The return of Ticonderoga

The Ticonderoga undergoing her first significant refit in 30 years. Photo by David Stewart

October 2021

By Capt. Michael L. Martel

Good men do not let good boats die.

This thought, like an ancient proverb, came to me and stuck in my head following a recent conversation with Captain Guillaume Touhadian, Captain of the classic L. Francis Herreshoff sailing yacht Ticonderoga. Captain Guillaume had been inaccessible for a few days while he and his crew worked feverishly on a comprehensive refit of the 1936 72-foot, clipper-bowed ketch. He’d had no time to talk, then, but now he could. Ticonderoga was in the water again at a dock in the Taunton River, Mass., and he admitted that he could finally step back and look at her with deep satisfaction and pride. She had not looked like this in quite some time and the reality of it caused him to draw in a deep breath and to quietly appreciate how far she had come. She has been his charge now for some six years all told.

Good men do not let great boats die; indeed, good men become caretakers instead. Ticonderoga is restored and beautiful, once more, and the great road that is built over the waters of this world will once again take her to her winter’s playground in St. Bart’s, around the classic yacht racing circuit, and then back up to her summer home in Greenwich, Conn., as her cycle of passage takes her every year.

A legendary classic sailboat designed by L. Francis Herreshoff for the intrepid yachtsman Harry Noyes, the 72-foot, clipper-bowed ketch was originally named Tioga II. Her second owner bought the boat, but not the name, and while doodling with pencil emblazoned with the brand name Ticonderoga, he saw the answer that kept intact both the letters and the intent of her original name. Over the decades there have been several owners, each with a story all their own. Tioga was initially conceived as a family day sailer.

Designed in a year, building began in 1936 at the Quincy Adams Yacht Yard in Massachusetts. Tioga of Marblehead was designed with performance in mind. Harry Noyes, a man of means, owned larger vessels for cruising purposes, and meter boats to satisfy his racing whims.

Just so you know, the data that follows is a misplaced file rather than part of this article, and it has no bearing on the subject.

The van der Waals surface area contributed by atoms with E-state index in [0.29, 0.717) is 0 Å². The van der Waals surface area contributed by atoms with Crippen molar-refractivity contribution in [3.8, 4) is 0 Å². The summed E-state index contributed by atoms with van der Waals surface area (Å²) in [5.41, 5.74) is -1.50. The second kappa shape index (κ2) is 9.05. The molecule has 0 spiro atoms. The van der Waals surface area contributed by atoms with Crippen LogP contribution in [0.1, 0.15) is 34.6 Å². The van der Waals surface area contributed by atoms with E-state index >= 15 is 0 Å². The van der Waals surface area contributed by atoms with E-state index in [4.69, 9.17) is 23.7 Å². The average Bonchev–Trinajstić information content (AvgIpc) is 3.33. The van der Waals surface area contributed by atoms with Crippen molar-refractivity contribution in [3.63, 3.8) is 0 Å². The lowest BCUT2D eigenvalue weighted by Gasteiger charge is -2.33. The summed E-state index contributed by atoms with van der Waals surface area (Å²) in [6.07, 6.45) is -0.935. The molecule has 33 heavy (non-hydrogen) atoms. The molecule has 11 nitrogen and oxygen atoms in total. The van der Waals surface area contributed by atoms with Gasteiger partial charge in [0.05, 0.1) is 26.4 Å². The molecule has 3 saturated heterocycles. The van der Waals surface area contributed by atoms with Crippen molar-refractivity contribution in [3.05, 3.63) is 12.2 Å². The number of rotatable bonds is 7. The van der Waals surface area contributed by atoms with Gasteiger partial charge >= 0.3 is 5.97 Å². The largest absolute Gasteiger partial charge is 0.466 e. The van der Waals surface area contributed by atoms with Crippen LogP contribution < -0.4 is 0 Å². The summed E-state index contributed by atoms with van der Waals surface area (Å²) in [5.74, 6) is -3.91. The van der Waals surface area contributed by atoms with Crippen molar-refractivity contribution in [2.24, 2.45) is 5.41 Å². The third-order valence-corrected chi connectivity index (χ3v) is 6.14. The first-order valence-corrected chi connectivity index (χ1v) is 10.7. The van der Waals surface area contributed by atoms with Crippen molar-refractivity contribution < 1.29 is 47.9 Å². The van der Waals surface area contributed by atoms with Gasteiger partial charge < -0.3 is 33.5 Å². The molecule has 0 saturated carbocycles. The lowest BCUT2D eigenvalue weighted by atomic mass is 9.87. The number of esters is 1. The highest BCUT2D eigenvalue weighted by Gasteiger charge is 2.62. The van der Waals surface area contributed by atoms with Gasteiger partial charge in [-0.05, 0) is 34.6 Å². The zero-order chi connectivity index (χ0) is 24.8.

Currently, she is owned by L. Scott Frantz, of Greenwich, Conn. “He’s been very dedicated to the boat,” Guillaume says, “You know, he’s 61 and he’s owned the boat since he was 32 years old.”

Her last major refit was 30 years ago in the U.K. Since then, everything about her has aged, of course, so this refit, overseen by Guillaume, has focused primarily on systems replacement and upgrades, from engine to electronics to wood.

Ti has been repowered; her tired, late `60s rebuilt Detroit diesel engine has been replaced with a more environmentally-friendly power plant. The refit was interrupted for nearly a year by the pandemic and restricted travel.

Her high-quality old Burmese teak deck was found to be in great shape, so it was heavily refinished. New sails were bent on only days ago (mid-September).

Electrolysis issues and “currents running everywhere” in the hull caused some delignification issues that had to be addressed with wood replacement and corrections to the electrical and grounding systems, all made somewhat more difficult by the fact that Ti is double-planked. A new generator, single 12V system and new LED lighting, plus new Garmin electronics for navigation round out the improvements. Many upgrades were designed to support a lower electrical power demand goal.

A new up to date air-cooled refrigeration system allowed the elimination of some through-hulls that weren’t needed anymore. As any boat owner knows, fewer holes in the hull is always a good thing.

“One major thing we did, which was mandatory after so much work inside, was to completely repaint and re-varnish every square inch down below,” Guillaume says. “And that took a crew of seven guys from Antigua close to 12 to 14 weeks, working six days per week.” He found them temporary living accommodations a few miles away in Fall River, and they worked non-stop. Some of them, Guillaume says, have been involved with the boat for almost three decades. The yard, Bristol Marine, didn’t object. “They were working under my guidance, and are considered crew, so accommodating that arrangement was a nice gesture by Bristol Marine,” Guillaume says.

She’s rigged, the bunks have new sheets and mattresses, the new stewardess has made the beds for the first time, Guillaume says, and the new cook is aboard. There is some rig tuning to do and small tweaks and adjustments, part of the endless cycle. Next, Ti heads for Greenwich, and eventually she will make her way to Nelson’s Dockyard, in English Harbour, Antigua, before heading to Gustavia, St. Bart’s, where her next big event will be participation in the Antigua Classic Yacht Regatta at the end of March. Then she will head north once again for Greenwich and summer in New England.